Why Al Assad Prefers the Russia-Iran Status Quo in Syria

Hussain Abdul-Hussain

When the Russian foreign minister, Sergei Lavrov, said that “all foreign troops must leave Syria,” an editorial in an Iranian newspaper fired back saying that “according to Moscow, all foreign troops must leave Syria, except Russian forces.” For some time now, the Russian and Iranian media have been trading jabs, indicating that the gap between the two allies is widening over Syria, a fact that can give Syrian President Bashar Al Assad some leeway to maneuver out of the control of both, but might also force him to choose sides, something that he has been trying to avoid.

Other than preventing Assad’s downfall, Moscow and Tehran agree on little else. The two have different world views. Throughout much of the past century, Russia was the world’s other superpower, and enjoyed perks in the international order that it helped create after World War II, such as Moscow’s veto power at the UN Security Council. However, since the downfall of the Soviet Union, Russian strength has waned substantially. Its economy has declined from the second biggest in the world to 11th place. Russia’s population has been shrinking, while its universities have fallen behind in the number of annual patents and citations in journals.

Russia has remained a nuclear power with considerable military muscle, but its military is nowhere near as formidable that of the US. The US, for example, has 11 state-of-the-art aircraft carriers. Russia has one, the Kuzentsov, which spends more time in the repair docks than at sea.

But Russian President Vladimir Putin thinks that he can make up for his country’s economic and military weaknesses with his wits and through propaganda. As part of plans to outmaneuver the West to retain Russia’s status as the world’s other superpower, Putin has engaged in small battles through which he thinks he can either fan out his feathers, as in his military intervention in Georgia and Ukraine, or make gains, such as with Syria and Iran, with which he can win Western concessions.

Unlike Russia, the Iranian Islamic republic was created in 1979 on the premise that the international order was built in such a biased manner that it robbed the great Iranian civilization of its international leading position. And so, unlike Russia, which has stakes in preserving the world order and shaping it to its benefit, Iran is out to construct an alternative order, one that gives Tehran a bigger role. Judging by speeches of Iran’s Supreme Leader, Ali Khaminei, in which he calls for the creation of an “economy of resistance,” Tehran believes that – together with its allies Iraq, Syria and in Lebanon and Yemen – it can create a “Greater Persian Gulf,” to put it in the words of its foreign minister, Jawad Zarif.

The outbreak of the Syrian war in 2011 offered both Moscow and Tehran a chance to parade their world leadership, as they imagined it. Putin wanted to restore the status of Syria as an ally from Cold War years. Iran wanted to defend its longtime ally, Al Assad, and maybe further integrate him into its “Shia crescent.”

Iran became involved first with military advisors, then battalions of Shia militias from around the region: Hezbollah from Lebanon, a few militias from Iraq and Shia fighters from Afghanistan. Yet, despite its best efforts, Iran could not holdback Al Assad’s opponents, and hence went to Moscow begging for support. Together, Russia and Iran did manage to keep Al Assad’s head above water, and even helped him regain control of over half to two-thirds of the country.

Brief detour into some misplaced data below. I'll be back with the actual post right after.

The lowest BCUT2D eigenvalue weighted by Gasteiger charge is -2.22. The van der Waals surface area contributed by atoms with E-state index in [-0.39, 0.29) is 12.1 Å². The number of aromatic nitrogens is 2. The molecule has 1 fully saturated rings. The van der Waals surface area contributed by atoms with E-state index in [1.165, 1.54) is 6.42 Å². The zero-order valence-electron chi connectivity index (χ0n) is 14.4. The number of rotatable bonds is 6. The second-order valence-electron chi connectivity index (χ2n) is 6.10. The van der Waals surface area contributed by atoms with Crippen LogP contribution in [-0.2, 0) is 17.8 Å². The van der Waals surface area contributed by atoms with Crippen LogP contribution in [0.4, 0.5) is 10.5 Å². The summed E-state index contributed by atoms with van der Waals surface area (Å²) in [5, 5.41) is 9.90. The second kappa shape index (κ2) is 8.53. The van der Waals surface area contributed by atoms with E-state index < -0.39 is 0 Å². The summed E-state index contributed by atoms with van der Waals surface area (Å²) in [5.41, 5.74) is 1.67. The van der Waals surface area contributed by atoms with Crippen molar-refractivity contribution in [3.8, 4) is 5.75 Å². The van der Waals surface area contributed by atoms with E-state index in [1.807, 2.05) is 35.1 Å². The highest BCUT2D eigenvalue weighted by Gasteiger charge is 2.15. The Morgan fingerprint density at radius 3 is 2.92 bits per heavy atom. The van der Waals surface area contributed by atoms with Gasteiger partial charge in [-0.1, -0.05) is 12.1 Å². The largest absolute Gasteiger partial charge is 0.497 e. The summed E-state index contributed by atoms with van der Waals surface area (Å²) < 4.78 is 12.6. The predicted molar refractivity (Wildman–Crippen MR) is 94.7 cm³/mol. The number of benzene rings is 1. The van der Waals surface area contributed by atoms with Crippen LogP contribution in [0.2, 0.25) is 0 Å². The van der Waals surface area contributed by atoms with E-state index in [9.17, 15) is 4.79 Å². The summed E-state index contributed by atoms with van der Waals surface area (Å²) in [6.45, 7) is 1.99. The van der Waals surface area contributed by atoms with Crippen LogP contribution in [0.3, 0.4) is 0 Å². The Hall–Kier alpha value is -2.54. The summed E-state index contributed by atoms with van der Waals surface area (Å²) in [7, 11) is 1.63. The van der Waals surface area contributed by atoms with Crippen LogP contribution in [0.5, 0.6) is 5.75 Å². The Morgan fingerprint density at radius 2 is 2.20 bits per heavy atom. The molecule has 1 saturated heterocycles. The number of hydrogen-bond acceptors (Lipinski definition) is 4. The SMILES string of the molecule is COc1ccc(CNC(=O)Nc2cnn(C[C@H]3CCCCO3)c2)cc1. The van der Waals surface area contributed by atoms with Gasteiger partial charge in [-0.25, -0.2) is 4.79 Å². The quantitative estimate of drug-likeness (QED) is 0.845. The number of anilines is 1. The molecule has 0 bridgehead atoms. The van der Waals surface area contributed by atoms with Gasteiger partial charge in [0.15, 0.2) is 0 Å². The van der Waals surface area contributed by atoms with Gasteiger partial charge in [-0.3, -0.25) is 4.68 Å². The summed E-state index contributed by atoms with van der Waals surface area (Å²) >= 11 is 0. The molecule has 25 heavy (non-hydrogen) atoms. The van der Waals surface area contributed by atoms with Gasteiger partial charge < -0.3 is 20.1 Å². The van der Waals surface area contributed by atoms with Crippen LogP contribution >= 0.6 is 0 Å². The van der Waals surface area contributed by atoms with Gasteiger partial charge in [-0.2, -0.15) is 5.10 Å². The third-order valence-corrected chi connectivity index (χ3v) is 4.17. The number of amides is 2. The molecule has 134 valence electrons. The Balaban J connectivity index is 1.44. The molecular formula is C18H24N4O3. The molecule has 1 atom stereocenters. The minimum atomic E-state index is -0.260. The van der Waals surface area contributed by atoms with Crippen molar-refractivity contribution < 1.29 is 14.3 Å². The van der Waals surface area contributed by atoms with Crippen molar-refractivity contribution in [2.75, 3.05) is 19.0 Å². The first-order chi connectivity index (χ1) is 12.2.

But although they direct their firepower in the same direction, this didn’t mean Russia and Iran had similar goals. There were battles in which Russia refused to provide air cover, resulting in mass casualties among pro-Iranian militias.

Putin wants all pro-Iranian militias out of Syria. He has proclaimed “mission accomplished,” and now thinks it is time for Moscow to consolidate its gains through a three-dimensional political process that includes local, regional and international players. Putin also probably hopes to win international recognition for his control of Ukrainian Crimea, perhaps in return for some concessions in Syria, including deposing Assad.

Iran sees things differently. Its war in Syria is part of a long-term effort to create and maintain the “resistance axis.” It wants to replicate Hezbollah in Syria, with an advanced military infrastructure with which it can threaten Israel, and therefore blackmail Western capitals.

If Moscow and Tehran keep pushing in different directions, Al Assad would be forced to choose between them. If he chooses Iran, he will keep Shia fighters who have been instrumental in guaranteeing his survival, albeit under Iranian control. But he will lose Russia’s veto power at the UN, alongside Moscow’s supply of military hardware. If Al Assad chooses Russia, he will keep Moscow’s protection at the UN, but might be unable to stand on his own, since his military manpower has been almost decimated.

As it stands, the current status quo might be Al Assad’s best bet, perhaps until something changes in the future. However, should any of his sponsors start pursuing their opposite agendas – a Russian settlement versus an Iranian military victory – then Al Assad will certainly find himself in a precarious position.

Hussain Abdul-Hussain is the Washington bureau chief of Kuwaiti daily Al-Rai and a former visiting fellow at Chatham House in London.